There’s no question about it – everything was done by the book. The gate was locked at 7 P.M. and 16,000 people, residents of the villages of Beit Furik and Beit Dajan, were imprisoned behind it until 6 A.M. That’s the procedure. A woman who wants to cross the checkpoint at night has to go on foot, to wait until a female soldier comes to do a body check, even if she is about to give birth; that, too, is procedure. And only cars with permits are allowed to enter Nablus, even if dying people are sitting inside them; that is also according to procedure. No soldier deviated from the procedure, everything was done by the book, the book of the occupation.

That is how it happened that a cancer patient was delayed for about an hour and a half at the Hawara checkpoint, until he died in a taxi that was not allowed to enter Nablus, a taxi in which he was trying to get from the hospital to his home, his final request. That is also what happened when the young woman in labor was forced to stand in the cold and the rain for about half an hour and to make her way on foot for several hundred meters while in labor. That’s the procedure.

The death of cancer patient Taysir Kaisi was inevitable, but why in such pain, waiting endlessly in a “non-permitted” taxi at the checkpoint? And the young woman from Beit Furik who was about to give birth, Roba Hanani, finally arrived at the hospital in Nablus and successfully gave birth there to her first child, but why with such torture? Why did they deserve it? What would we think if our loved ones were to die or suffer labor pains at a checkpoint separating the city and the village? Life and death are in the hands of the checkpoint: The story of the death of Taysir Kaisi and the birth of Raghad Hanani, between the Hawara checkpoint and the Beit Furik checkpoint, during an easing of restrictions at the checkpoints, less than an hour’s drive from Tel Aviv, is a story that should disturb our equanimity.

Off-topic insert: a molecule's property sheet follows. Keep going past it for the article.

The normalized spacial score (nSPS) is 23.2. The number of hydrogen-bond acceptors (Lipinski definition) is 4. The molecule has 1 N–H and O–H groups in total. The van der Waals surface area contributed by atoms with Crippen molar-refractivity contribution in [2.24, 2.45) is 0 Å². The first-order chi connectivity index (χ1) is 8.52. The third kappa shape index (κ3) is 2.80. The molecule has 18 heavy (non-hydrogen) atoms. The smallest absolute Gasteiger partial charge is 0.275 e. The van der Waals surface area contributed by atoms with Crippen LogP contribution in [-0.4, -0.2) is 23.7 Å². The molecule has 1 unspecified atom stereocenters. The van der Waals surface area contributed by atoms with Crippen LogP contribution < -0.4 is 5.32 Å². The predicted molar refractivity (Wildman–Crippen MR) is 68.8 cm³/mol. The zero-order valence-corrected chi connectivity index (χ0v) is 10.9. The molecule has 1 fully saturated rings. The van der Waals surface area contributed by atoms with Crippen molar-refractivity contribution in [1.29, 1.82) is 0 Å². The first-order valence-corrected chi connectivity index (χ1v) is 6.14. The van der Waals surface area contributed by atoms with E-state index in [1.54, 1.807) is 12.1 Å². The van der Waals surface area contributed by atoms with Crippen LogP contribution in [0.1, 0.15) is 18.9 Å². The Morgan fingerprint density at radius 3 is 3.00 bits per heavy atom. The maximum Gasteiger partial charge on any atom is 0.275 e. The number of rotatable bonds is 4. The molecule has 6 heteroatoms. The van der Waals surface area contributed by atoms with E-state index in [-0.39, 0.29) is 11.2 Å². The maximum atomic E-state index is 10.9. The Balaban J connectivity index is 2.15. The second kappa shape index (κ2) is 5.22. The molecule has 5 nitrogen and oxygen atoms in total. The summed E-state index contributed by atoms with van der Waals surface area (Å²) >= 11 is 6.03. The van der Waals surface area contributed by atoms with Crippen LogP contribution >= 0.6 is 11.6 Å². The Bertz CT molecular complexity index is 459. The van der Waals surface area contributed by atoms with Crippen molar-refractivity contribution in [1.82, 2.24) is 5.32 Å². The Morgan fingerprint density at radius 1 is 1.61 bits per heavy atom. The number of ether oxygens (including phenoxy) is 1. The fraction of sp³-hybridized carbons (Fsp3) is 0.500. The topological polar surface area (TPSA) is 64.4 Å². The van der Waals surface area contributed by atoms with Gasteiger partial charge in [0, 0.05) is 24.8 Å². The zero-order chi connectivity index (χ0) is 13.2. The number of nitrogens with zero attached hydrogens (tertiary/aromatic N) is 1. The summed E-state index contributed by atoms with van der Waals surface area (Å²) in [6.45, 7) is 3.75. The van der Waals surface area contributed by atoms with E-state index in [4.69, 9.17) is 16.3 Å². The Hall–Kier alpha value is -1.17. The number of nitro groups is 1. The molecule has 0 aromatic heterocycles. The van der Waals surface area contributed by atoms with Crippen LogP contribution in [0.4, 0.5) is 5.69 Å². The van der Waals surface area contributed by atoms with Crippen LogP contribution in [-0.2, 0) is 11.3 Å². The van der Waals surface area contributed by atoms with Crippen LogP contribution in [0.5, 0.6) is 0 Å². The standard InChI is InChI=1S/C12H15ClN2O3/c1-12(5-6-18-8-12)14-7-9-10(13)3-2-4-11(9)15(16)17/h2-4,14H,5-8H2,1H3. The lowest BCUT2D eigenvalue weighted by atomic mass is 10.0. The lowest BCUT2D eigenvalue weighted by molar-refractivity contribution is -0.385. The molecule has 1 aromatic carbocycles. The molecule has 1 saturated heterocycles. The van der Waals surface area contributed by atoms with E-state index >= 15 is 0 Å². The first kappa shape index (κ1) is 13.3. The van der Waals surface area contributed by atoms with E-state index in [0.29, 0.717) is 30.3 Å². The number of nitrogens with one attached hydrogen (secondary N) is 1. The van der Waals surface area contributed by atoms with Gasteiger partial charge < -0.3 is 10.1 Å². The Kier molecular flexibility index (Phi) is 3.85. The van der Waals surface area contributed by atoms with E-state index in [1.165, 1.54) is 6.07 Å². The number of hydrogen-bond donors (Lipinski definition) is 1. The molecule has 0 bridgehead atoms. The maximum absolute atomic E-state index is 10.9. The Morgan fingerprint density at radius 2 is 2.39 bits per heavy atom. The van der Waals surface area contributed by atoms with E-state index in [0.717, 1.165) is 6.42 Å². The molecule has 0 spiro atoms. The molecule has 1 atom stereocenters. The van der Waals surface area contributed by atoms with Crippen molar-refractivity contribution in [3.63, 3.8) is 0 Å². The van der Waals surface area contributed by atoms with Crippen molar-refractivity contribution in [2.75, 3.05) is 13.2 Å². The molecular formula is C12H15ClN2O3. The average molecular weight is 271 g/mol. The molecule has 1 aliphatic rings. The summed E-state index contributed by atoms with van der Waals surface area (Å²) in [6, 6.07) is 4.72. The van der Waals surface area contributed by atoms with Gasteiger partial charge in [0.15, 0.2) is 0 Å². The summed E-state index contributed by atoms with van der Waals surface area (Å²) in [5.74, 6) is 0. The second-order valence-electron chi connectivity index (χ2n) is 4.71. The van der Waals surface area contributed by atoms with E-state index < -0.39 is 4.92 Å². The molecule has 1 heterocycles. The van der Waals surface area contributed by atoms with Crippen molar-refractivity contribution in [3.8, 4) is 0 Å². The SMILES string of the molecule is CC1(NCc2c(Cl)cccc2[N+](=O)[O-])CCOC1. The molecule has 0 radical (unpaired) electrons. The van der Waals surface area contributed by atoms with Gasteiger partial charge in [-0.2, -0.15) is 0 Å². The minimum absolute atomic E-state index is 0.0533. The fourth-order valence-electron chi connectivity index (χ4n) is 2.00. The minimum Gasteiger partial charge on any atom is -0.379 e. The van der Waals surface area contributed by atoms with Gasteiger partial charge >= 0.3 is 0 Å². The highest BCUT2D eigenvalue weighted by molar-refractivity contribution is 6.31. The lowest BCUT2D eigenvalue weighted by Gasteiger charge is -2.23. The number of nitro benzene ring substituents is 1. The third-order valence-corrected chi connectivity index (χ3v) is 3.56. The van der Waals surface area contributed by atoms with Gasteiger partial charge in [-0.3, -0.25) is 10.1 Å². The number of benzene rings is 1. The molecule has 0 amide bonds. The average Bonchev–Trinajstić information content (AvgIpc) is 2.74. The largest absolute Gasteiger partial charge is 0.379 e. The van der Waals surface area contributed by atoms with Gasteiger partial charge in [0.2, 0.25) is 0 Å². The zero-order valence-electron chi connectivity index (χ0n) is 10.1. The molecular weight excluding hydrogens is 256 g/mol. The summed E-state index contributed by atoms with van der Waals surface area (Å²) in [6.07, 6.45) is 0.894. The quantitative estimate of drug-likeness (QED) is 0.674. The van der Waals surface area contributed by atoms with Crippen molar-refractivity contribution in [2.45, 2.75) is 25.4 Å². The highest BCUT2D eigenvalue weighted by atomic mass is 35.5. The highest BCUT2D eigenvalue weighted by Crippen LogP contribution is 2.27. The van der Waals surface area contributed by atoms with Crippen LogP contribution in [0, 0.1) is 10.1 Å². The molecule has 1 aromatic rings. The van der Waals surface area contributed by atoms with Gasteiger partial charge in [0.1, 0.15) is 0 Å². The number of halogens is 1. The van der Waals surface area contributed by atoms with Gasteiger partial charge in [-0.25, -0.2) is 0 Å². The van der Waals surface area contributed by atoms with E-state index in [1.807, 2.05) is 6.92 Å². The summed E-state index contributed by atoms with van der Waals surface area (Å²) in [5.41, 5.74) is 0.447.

• Addamo

    The inhumanity conveyed in these stories really are unparalleled, beyond the horrors we have heard from WWII Germany. How could Israel have allowed it come to this?

  • You can also think of apartheid South Africa, a very close ally of Israel's and from whom Israel learned many lessons. Sanctions against the apartheid regime ultimately helped in its collapse – what is going to bring apartheid, ethnic cleansing (genocide if you prefer) Israel to its knees is at this stage hard to predict. Perhaps the collapse of support form the USA when that country sees its imperial control in the middle east fading away and new tactics will need to be employed with new allies.

    And, Addamo, Israel has come to this because it still believes the world owes it a living because of the holocaust. The fact that this has long outlived its usefulness is the lie in Israel's imperial quest to occupy the whole of Palestine and incorporate it into "greater" Israel. So it treats the Palestinians who are prisoners in the Israeli concentration camps in much the same way as others treat the inmates of their concentration camps – Guantanamo Bay and all those secret locations which the CIA uses to "render" people it suspects of being enemies of the USA. There are not enough "refuseniks" yet but their numbers do slowly grow!

    "The Unknown Terrorist" by Richard Flanagan is a must-read to see how lies and deception rule politics, the media, the world we live in – horrifying in all its gory details!